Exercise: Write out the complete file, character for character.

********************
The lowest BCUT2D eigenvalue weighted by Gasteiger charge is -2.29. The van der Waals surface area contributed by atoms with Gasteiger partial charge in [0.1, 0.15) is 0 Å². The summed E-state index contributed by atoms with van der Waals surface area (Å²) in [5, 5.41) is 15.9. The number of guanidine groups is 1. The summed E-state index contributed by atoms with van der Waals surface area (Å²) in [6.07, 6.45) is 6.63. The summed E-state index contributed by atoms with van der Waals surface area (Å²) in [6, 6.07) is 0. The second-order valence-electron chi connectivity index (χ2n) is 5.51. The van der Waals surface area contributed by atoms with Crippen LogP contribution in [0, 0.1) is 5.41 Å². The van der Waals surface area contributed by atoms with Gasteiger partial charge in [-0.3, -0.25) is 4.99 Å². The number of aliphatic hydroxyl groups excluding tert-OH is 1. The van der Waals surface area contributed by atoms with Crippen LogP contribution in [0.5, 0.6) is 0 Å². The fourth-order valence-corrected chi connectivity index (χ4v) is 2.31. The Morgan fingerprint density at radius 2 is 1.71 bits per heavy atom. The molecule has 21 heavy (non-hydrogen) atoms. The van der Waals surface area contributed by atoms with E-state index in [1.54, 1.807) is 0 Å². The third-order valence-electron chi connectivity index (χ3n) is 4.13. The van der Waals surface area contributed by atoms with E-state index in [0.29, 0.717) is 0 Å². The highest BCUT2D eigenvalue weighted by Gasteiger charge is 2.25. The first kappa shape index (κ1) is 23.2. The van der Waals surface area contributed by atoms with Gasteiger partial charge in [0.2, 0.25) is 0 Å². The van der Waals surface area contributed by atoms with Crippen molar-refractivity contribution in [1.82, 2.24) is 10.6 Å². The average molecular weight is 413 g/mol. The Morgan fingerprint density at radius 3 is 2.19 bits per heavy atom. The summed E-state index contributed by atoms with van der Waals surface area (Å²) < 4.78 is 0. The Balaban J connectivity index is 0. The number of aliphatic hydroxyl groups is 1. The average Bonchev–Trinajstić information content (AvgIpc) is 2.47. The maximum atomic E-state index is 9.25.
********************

The lowest BCUT2D eigenvalue weighted by Gasteiger charge is -2.29. The van der Waals surface area contributed by atoms with Gasteiger partial charge in [0.1, 0.15) is 0 Å². The summed E-state index contributed by atoms with van der Waals surface area (Å²) in [5, 5.41) is 15.9. The number of guanidine groups is 1. The summed E-state index contributed by atoms with van der Waals surface area (Å²) in [6.07, 6.45) is 6.63. The summed E-state index contributed by atoms with van der Waals surface area (Å²) in [6, 6.07) is 0. The second-order valence-electron chi connectivity index (χ2n) is 5.51. The van der Waals surface area contributed by atoms with Crippen LogP contribution in [0, 0.1) is 5.41 Å². The van der Waals surface area contributed by atoms with Gasteiger partial charge in [-0.3, -0.25) is 4.99 Å². The number of aliphatic hydroxyl groups excluding tert-OH is 1. The van der Waals surface area contributed by atoms with Crippen LogP contribution in [0.5, 0.6) is 0 Å². The fourth-order valence-corrected chi connectivity index (χ4v) is 2.31. The Morgan fingerprint density at radius 2 is 1.71 bits per heavy atom. The molecule has 21 heavy (non-hydrogen) atoms. The van der Waals surface area contributed by atoms with E-state index in [1.54, 1.807) is 0 Å². The third-order valence-electron chi connectivity index (χ3n) is 4.13. The van der Waals surface area contributed by atoms with E-state index in [0.29, 0.717) is 0 Å². The highest BCUT2D eigenvalue weighted by Gasteiger charge is 2.25. The first kappa shape index (κ1) is 23.2. The van der Waals surface area contributed by atoms with Gasteiger partial charge in [0.2, 0.25) is 0 Å². The van der Waals surface area contributed by atoms with Crippen molar-refractivity contribution in [1.82, 2.24) is 10.6 Å². The average molecular weight is 413 g/mol. The Morgan fingerprint density at radius 3 is 2.19 bits per heavy atom. The summed E-state index contributed by atoms with van der Waals surface area (Å²) < 4.78 is 0. The Balaban J connectivity index is 0. The number of aliphatic hydroxyl groups is 1. The average Bonchev–Trinajstić information content (AvgIpc) is 2.47. The maximum atomic E-state index is 9.25.